It took WWII to get the scientists like Einstein, to help the US create the ultimate weapon of annihilation.

    The hard sciences, like physics and chemistry, are still pretty much conservative. One way or another, even if they are not pro-war or Jacksonian. But the other stuff going on in academia? That is nowhere near Einstein.

  8. “Great spirits have always encountered violent opposition from mediocre minds.” —Albert Einstein

  9. “mediocre minds..” or perhaps does Kerry show the effects of long term drug use?

    His early photos during his Congressional testimony might suggest that environment.

  10. I agree. I may be every bit as intelligent as the men and women serving this country in the Armed Forces, but I am woefully shy of the skills these folks have. A literate dunce, I suppose.

  11. […] No, wait. Bookworm has an angle on all of this that most of us seemed to miss. (You may envision me smacking my forehead and berating myself for missing the obvious.) Why is that so many people on today’s Left, including John Kerry, seem to equate academic achievement with wide-ranging intelligence (ed note: except in their political opponents), but don’t recognize that military experience can be an education? Or that it can build backbone, which can turn a life around? Just asking. (For the record, I graduated college with honors. But I’ve learned lots of more useful stuff since then. College had its merits, but largely in what I learned from dealing with people and situations and ideas that were new to me – much of which I could have done just as easily outside of school, yes?) […]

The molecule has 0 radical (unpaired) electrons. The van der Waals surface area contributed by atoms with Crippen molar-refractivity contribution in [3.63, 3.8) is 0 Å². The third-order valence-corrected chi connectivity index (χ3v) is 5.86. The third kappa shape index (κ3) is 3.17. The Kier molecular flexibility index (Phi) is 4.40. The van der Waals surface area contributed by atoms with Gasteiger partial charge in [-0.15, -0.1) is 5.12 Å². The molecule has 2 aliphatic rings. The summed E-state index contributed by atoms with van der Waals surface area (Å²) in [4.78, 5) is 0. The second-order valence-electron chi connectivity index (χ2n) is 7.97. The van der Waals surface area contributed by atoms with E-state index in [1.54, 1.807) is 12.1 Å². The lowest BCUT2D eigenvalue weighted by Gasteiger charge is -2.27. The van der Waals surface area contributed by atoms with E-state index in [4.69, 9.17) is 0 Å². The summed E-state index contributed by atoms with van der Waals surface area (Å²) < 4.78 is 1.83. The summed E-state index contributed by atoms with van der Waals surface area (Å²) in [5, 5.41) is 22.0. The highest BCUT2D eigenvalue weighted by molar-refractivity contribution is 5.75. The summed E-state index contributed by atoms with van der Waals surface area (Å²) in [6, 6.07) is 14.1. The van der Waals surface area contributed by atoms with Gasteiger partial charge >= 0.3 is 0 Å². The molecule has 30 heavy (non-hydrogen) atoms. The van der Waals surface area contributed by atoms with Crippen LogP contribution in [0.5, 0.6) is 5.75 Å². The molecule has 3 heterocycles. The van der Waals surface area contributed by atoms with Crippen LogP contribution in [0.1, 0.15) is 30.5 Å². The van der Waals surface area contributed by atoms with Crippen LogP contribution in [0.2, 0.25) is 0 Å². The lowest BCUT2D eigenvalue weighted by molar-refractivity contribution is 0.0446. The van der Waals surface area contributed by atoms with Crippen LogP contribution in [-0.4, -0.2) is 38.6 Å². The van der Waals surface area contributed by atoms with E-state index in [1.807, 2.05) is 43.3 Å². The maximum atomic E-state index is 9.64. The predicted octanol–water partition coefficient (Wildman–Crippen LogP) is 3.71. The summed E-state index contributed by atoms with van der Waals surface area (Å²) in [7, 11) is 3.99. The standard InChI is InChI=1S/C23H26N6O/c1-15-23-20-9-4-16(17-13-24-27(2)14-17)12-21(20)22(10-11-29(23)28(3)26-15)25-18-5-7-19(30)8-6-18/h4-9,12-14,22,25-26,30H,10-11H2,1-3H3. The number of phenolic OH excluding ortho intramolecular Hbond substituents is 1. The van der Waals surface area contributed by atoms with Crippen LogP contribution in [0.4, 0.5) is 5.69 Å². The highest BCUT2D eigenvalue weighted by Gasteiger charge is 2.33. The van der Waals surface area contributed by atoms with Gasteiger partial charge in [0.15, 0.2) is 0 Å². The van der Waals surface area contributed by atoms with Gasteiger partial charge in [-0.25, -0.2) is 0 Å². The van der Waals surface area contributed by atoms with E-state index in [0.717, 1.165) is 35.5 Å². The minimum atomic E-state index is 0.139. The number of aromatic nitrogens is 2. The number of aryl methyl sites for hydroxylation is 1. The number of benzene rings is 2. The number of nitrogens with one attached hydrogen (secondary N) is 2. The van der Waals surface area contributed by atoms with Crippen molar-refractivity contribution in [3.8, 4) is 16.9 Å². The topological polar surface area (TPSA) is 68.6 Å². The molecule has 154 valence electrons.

12. “at one point, Bush showed a photo of himself looking for something out a window in the Oval Office, and he said, “Those weapons of mass destruction have got to be somewhere.” The audience laughed. I grimaced. But that wasn’t the end of it. After a few more slides, there was a shot of Bush looking under furniture in the Oval Office. “Nope,” he said. “No weapons over there.” More laughter. Then another picture of Bush searching in his office: “Maybe under here.” Laughter again.”

    to read the whole thing by David Corn…

  13. I guess Bush just has a better sense of humor…..when joking about his reasons for leading us into a war that has killed over 2800 American soldiers…he’s owes nobody any apologies.